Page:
Tip of the Icebergs and So Much More in Greenland

Wednesday, July 22, 2009 3:16 PM

Fabia Mahoney of Bethesda is the latest contributor to Your Vacation in Lights, in which we invite Travel section readers to dish about their trips. It's a big, confusing travel world out there, and you can help your fellow travelers navigate it. You won't win a million dollars if your story is featured -- in fact, you won't win anything but the thanks and admiration of our readers. To file your own trip report, see the fine print below.

THE TRIP: 10 days in western Greenland.

WHO: My husband, John, and me.

WHEN: July 30 to Aug. 10, 2008.

WHY: We'd been to Iceland twice and on one trip had flown to Kulusuk in eastern Greenland on a one-day guided tour from Reykjavik. So we were ready for more Arctic adventures.

PLANNING: We chose the Great Canadian Travel Co. in Winnipeg, Manitoba, to create a tour for us. We selected the Taste of Greenland independent tour of three Arctic Circle towns and added two days in Nuuk, the capital.

COST: Greenland, like all of Scandinavia, is expensive. To travel more cheaply, stay at hostels, smaller hotels or B&Bs, and select a tour that goes by sea instead of by air.

ITINERARY: Air Greenland had discontinued its direct flights from BWI, so we flew Scandinavian Airlines from Dulles to Copenhagen (eight hours going east), then hopped an Air Greenland jet for four hours going west (yes, retracing our steps) to our first stop, the curious tourist town of Kangerlussuaq. We then took a prop plane to the isolated town of Sisimiut. After that, another short flight to Ilulissat, known as the Town of Icebergs and a major tourist attraction on Disko Bay. Then we were off to Nuuk, followed by our final two days back in Kangerlussuaq.

GETTING AROUND: There are no roads connecting the towns. One gets around by plane, ferryboat, helicopter, sleds (in the winter), hiking or cruise ships.

THE LANGUAGE: The native language is Greenlandic, but most commerce is conducted in Danish, since Greenland is a self-governing dependency of Denmark. However, it seems that everyone in the tourist industry speaks English.

HIGHLIGHTS: Icebergs, icebergs and more icebergs. On a morning boat trip from Ilulissat, we sailed among hundreds of towering hunks of ice, each one a different size, shape and color. Another boat tour (this one 12 hours) took us to a calving glacier that, our guide said, had given birth to the berg that sank the Titanic.

SLED DOG LIFE: One of our tours introduced us to the life of the sled dog. My animal-loving self was not prepared for the sight of hundreds of sled dogs chained (although on long chains) to the ground in people's back yards or in open fields. We soon discovered that this was a part of life in Greenland. The dogs are a special breed, almost wolflike, and spend their entire lives outdoors. Idle during the summer, the dogs soon return to the job they love, pulling "sledges" for their owners and tourists.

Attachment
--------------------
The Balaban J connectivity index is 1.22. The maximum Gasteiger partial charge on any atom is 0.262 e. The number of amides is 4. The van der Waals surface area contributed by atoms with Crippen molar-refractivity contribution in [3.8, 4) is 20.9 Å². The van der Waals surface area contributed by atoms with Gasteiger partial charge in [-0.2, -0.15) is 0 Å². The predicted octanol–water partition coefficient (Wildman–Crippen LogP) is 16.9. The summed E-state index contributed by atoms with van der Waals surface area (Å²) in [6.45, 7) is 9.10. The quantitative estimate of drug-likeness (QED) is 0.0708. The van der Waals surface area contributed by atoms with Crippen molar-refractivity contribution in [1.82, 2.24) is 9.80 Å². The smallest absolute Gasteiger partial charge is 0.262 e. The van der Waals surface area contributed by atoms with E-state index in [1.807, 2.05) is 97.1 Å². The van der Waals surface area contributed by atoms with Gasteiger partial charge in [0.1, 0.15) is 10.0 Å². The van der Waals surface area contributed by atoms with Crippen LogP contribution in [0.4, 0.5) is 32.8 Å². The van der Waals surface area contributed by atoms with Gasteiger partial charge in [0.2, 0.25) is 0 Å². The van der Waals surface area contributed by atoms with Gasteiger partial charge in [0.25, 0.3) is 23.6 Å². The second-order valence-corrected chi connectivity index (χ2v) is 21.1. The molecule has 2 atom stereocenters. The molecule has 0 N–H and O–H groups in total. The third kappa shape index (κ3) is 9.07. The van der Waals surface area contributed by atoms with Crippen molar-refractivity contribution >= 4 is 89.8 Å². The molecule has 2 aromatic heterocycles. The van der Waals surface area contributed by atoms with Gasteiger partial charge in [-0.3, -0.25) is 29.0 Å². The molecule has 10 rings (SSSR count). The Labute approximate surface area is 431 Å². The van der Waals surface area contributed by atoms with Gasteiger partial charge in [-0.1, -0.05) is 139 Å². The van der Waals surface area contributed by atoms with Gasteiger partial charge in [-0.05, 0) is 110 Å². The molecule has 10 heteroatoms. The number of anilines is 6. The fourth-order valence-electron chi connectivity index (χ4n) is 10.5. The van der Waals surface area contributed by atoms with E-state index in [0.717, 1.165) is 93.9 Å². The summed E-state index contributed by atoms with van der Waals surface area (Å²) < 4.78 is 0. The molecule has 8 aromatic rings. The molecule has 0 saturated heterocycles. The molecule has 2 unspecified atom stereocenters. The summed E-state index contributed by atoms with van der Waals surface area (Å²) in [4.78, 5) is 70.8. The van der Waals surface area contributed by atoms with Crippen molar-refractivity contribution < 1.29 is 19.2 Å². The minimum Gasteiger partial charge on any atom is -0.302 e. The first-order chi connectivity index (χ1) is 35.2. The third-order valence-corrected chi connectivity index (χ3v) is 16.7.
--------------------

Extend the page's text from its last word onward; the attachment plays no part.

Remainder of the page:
OLD VS. NEW: Much of Greenland (population 58,000) is quite modern, and it was startling to see Inuits cycling down village roads, talking on their cellphones. Although some Inuits still hunt and fish, living much as their ancestors did, in the mid-1900s the Danish government resettled many native people in depressing-looking concrete housing projects with such modern conveniences as indoor plumbing, kitchens and washer-dryers.

Sometimes the Danes forgot to tell the Inuits how to operate their new gadgets. Our Sisimiut guide told us that some people dried their fish in the clothes dryers.

The fish markets do give a hint of the old life: There is plenty of whale blubber (eaten raw) and, to my great sorrow, seal fins and other seal parts for sale.

HOME VISIT: In Sisimiut, our guide took us to a local home for a traditional coffee social called a kaffemik. The husband and wife served us fresh-baked cakes and coffee and let us look around their house. Interesting items included tupilaks (grotesque-looking carved figurines designed to frighten enemies) and an intricately beaded national costume made partly of dried sealskin.

LOOKING FOR MUSK OXEN: In Kangerlussuaq, we joined a musk oxen safari to see some of the thousands of mammoth-looking bovines that hang around this former American military base. But, alas, not one shaggy fellow was to be seen. As our guide sorrowfully said in English, "I'm not the boss of nature."

FAVORITE HOTEL: The four-star Hotel Arctic, gorgeously situated on a cliff overlooking the icebergs in Ilulissat harbor. Guests also can stay in free-standing metal "igloos."

CLOTHING: Although summer is quite warm in town (50 to 60 degrees), it can be very cold out on the boats, so warm layers, topped with a windbreaker jacket and pants, are essential.

DRINK TO GREENLAND: On our next trip to Greenland, we will make it a point to try Greenlandic coffee, a stronger version of Irish coffee with whiskey, Kahlua, hot coffee and whipped cream, finished off with flaming Grand Marnier.

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